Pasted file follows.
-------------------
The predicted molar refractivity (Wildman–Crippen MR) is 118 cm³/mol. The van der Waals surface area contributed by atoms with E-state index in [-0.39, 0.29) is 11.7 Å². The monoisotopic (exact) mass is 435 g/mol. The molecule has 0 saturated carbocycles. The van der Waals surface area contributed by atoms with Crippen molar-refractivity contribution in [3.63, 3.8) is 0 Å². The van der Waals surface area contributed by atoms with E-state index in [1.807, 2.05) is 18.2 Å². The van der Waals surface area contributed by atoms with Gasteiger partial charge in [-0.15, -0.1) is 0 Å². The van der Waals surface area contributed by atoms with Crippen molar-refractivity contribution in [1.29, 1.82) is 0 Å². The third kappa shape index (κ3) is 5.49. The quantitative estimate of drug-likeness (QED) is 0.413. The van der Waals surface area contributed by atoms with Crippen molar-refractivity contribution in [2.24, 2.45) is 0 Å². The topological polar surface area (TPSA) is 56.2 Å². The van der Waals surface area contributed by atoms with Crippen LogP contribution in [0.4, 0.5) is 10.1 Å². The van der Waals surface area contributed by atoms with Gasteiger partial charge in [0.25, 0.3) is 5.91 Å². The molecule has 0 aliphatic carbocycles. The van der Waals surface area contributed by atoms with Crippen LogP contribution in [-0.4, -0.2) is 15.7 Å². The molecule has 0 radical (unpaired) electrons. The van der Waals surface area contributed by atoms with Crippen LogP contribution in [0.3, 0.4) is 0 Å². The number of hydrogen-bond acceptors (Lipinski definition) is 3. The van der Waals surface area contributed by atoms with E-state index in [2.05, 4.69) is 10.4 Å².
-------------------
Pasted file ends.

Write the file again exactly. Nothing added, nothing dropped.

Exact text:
The predicted molar refractivity (Wildman–Crippen MR) is 118 cm³/mol. The van der Waals surface area contributed by atoms with E-state index in [-0.39, 0.29) is 11.7 Å². The monoisotopic (exact) mass is 435 g/mol. The molecule has 0 saturated carbocycles. The van der Waals surface area contributed by atoms with Crippen molar-refractivity contribution in [3.63, 3.8) is 0 Å². The van der Waals surface area contributed by atoms with E-state index in [1.807, 2.05) is 18.2 Å². The van der Waals surface area contributed by atoms with Gasteiger partial charge in [-0.15, -0.1) is 0 Å². The van der Waals surface area contributed by atoms with Crippen molar-refractivity contribution in [1.29, 1.82) is 0 Å². The third kappa shape index (κ3) is 5.49. The quantitative estimate of drug-likeness (QED) is 0.413. The van der Waals surface area contributed by atoms with Crippen molar-refractivity contribution in [2.24, 2.45) is 0 Å². The topological polar surface area (TPSA) is 56.2 Å². The van der Waals surface area contributed by atoms with Crippen LogP contribution in [0.4, 0.5) is 10.1 Å². The van der Waals surface area contributed by atoms with Gasteiger partial charge in [0.25, 0.3) is 5.91 Å². The molecule has 0 aliphatic carbocycles. The van der Waals surface area contributed by atoms with Crippen LogP contribution in [-0.4, -0.2) is 15.7 Å². The molecule has 0 radical (unpaired) electrons. The van der Waals surface area contributed by atoms with Crippen LogP contribution in [0.3, 0.4) is 0 Å². The number of hydrogen-bond acceptors (Lipinski definition) is 3. The van der Waals surface area contributed by atoms with E-state index in [2.05, 4.69) is 10.4 Å².